By: Kellen Salom

At 82 years old, Bob Dylan is practically the last man standing from his generation of singer-songwriters. With the vast majority of his peers either retired or deceased, Dylan continues to tour and release music. Though Dylan has been known for the hit-or-miss quality of his live performances, especially in recent years, his show at the Classic Center on the evening of March 15 proved that he is still capable of demonstrating exactly why he is so legendary. Part of his “Rough and Rowdy Ways” tour, named for the album of the same name he released in 2020, Dylan’s visit to Athens also included a show the prior night on March 14. 

A concert unlike any I have attended before, my experience naturally began very uniquely immediately after having my ticket scanned outside of the Classic Center. Because Dylan has a historic disdain for smartphones being used to record and photograph his concerts, he requires all attendees to place their phones in Yondr pouches, devices that can only be locked and unlocked by event staff before and after the concert. While I appreciate the sentiment behind this choice and have come to find it fosters a much more intimate environment, this restriction meant I was unable to procure photographic evidence of my encounter with the elusive Dylan.

Shortly after I found my seat at the very back of the auditorium on the upper balcony, Dylan and his band came out on stage with no introduction. Beginning the concert with his 1971 song “Watching the River Flow”, I was immediately star-struck. While I went into the concert with no idea what to expect, I was very impressed by the robustness of Dylan’s vocal delivery and the tightness of his band. While Dylan meandered, albeit surprisingly energetically, through selections from his many “eras” throughout the duration of the concert, it was clear that his primary emphasis was on “Rough and Rowdy Ways”, from which nine of the show’s seventeen songs were derived. As the night continued, Dylan occasionally accentuated his soulful piano accompaniment with a couple of songs in which he played harmonica, harkening back to his days as folk music’s premier icon. While he occasionally rose from his piano to greet the crowd, aside from a brief introduction of his bandmates towards the end of the show, this was the full extent of his interaction with the audience. After Dylan closed the concert with a deeply emotional and passionate rendition of his spiritual “Every Grain of Sand”, he promptly left the stage, perhaps never to be seen in Athens again. Following the conclusion of the set list, several favorites from the show emerged, such as the slow, ruminating “Key West (Philosopher Pirate)”, the personally reflective “I Contain Multitudes”, and the scathing “Black Rider”.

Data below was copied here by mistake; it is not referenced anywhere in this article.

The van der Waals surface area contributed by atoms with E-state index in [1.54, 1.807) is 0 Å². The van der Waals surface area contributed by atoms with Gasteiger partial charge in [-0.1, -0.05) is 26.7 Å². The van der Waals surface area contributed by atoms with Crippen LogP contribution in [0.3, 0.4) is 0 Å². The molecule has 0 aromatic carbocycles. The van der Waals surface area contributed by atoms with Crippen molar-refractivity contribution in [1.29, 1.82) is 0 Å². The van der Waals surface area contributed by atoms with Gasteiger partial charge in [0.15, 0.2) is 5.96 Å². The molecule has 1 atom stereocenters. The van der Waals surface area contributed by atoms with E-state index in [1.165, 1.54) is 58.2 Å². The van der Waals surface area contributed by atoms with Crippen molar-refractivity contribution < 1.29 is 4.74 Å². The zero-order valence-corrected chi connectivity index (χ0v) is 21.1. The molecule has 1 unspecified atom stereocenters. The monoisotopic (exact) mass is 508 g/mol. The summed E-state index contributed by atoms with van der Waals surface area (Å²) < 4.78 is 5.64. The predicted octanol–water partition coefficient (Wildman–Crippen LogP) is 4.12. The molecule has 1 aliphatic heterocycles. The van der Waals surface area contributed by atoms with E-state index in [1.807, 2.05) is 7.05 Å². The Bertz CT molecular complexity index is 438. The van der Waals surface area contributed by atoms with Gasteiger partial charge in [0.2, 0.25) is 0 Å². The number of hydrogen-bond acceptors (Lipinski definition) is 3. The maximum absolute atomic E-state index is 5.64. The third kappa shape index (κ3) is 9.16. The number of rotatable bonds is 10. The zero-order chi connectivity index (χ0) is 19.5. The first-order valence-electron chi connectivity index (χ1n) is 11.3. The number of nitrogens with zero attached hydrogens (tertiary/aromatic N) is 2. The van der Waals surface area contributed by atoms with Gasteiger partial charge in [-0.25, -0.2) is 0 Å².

While Dylan refrained from playing his “greatest hits” of the 60s and 70s, an aspect of his shows that may deter some concertgoers, the show was incredibly engaging and appealing from beginning to end. My girlfriend who accompanied me, certainly not someone who would identify as a Dylan fan, found the show to be just as outstanding as I did and wished to investigate his discography further. To describe the concert using one word would be impossible given the wide scope of the setlist, the band’s adaptiveness to the dissimilar demands of each song, and the remarkably versatile performance of Dylan himself. Regardless, I will attempt to do so for the sake of this review: sublime. To any who may be indecisive if presented with an opportunity to see Dylan in concert, let this review persuade you. At this point, there is no guarantee how long he will continue to tour, let alone how long he will continue putting forth performances of such high quality. For any fan, whether causal or devoted, the opportunity to see Bob Dylan live is one that cannot be refused.